By Elaine Owen, Editor ~~
Just before 8 a.m. on Sunday, Dec. 7, 1941, hundreds of Japanese planes made a surprise raid on Pearl Harbor, a major U.S. Naval base near Honolulu.
During the raid, which was launched from aircraft carriers, nearly 20 American naval vessels, including eight battleships, were damaged or destroyed, as well as more than 300 aircraft. More than 2,400 Americans died in the attack, including civilians, and at least 1,000 were wounded.
The attack brought the United States into World War II. Until the raid, the U.S. had hesitated to join the conflict, which had started on Sept. 1, 1939, after Germany invaded Poland. In those nearly 2 1/2 years, the U.S. had supported the United Kingdom, virtually the sole source of resistance to the Nazis in Europe, but a general mood of isolationism — brought on by the Great Depression and the memory of huge losses during World War I — led Roosevelt and Congress to be wary of intervention.
Pearl Harbor reversed that in under a day, when Congress, less than an hour after Roosevelt’s speech, issued a declaration of war—and the United States entered World War II.
Seventy-six years later, Thursday, Dec. 7, 2017 members of the North Georgia Honor Guard held their annual ceremony at Veterans Memorial Park to remember and honor those who died or were wounded in that attack.
Keith Hunter, who served in the United States Navy 30 years and became a U.S. citizen last month, was speaker.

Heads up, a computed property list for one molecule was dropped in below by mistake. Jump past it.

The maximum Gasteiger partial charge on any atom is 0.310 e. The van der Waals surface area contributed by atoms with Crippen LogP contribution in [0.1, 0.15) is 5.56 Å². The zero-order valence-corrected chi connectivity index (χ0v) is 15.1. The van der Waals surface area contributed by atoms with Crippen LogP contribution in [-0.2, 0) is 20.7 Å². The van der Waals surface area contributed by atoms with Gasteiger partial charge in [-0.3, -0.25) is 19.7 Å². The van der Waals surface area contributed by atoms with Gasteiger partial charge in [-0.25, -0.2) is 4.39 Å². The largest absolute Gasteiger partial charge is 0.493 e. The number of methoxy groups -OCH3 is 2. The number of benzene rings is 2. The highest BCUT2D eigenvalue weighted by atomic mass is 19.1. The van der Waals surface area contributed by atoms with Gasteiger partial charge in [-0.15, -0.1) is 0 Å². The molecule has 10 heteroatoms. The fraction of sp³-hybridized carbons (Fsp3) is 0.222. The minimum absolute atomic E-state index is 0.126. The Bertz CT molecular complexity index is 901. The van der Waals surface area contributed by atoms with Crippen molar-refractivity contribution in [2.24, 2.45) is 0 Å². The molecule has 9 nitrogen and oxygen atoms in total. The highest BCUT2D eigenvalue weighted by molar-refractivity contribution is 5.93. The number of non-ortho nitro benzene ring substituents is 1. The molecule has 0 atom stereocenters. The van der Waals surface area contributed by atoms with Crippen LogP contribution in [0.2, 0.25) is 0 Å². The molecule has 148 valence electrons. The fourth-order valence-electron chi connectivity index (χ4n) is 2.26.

Hunter thanked those who braved the cold to gather together to remember those lost and wounded.
“Not only did the U.S. lose personnel, ships and planes, but the Japanese also lost men and aircraft. Nearly 30 planes were shot down and five submarines were destroyed. The attack took a tremendous toll on the United States—and as history tells us, was the day that changed the world.”
During the ceremony, Captain Dale Dyer, a World War II veteran who was a member of the Army Air Corps and flew bombing missions during the war talked about his memory of Dec. 7, 1941.
Dyer was a college student in Manhattan, Kansas, when he learned of the attack on Pearl Harbor.
He began, “When we got the news, several of us were in a theater preparing to watch a movie. Before the movie came on, a man in military uniform came on the stage and instructed all the military personnel in the theater to report to their command immediately, “Nearly half the people in the theater began leaving because Fort Riley, Kan. was nearby.”
“It was an emotional time for us and for all Americans, but our country came together and each one did his or her part to help out.”
Dyer would celebrate his 98th birthday Dec. 8.
Another veteran, Robert Brown, also remembers Pearl Harbor.
He was only 18 when he was drafted into the U.S. Navy May 12, 1943. After 12 weeks of training at Bainbridge, Md., he was assigned to the U.S.S. Biloxi. This warship began her career as the Allied forces opened fire on Japanese-held Wotje Island in the Marshalls group.
In 1945, Brown was assigned to U.S.S. Providence and served there until Japan surrendered. He returned to Jacksonville, Fla. for discharge Nov. 12. 1945. Brown and his wife Sybil are active in the American Legion and Auxiliary.
Navy veteran Greg Coffone was master of ceremonies and handled music for the event.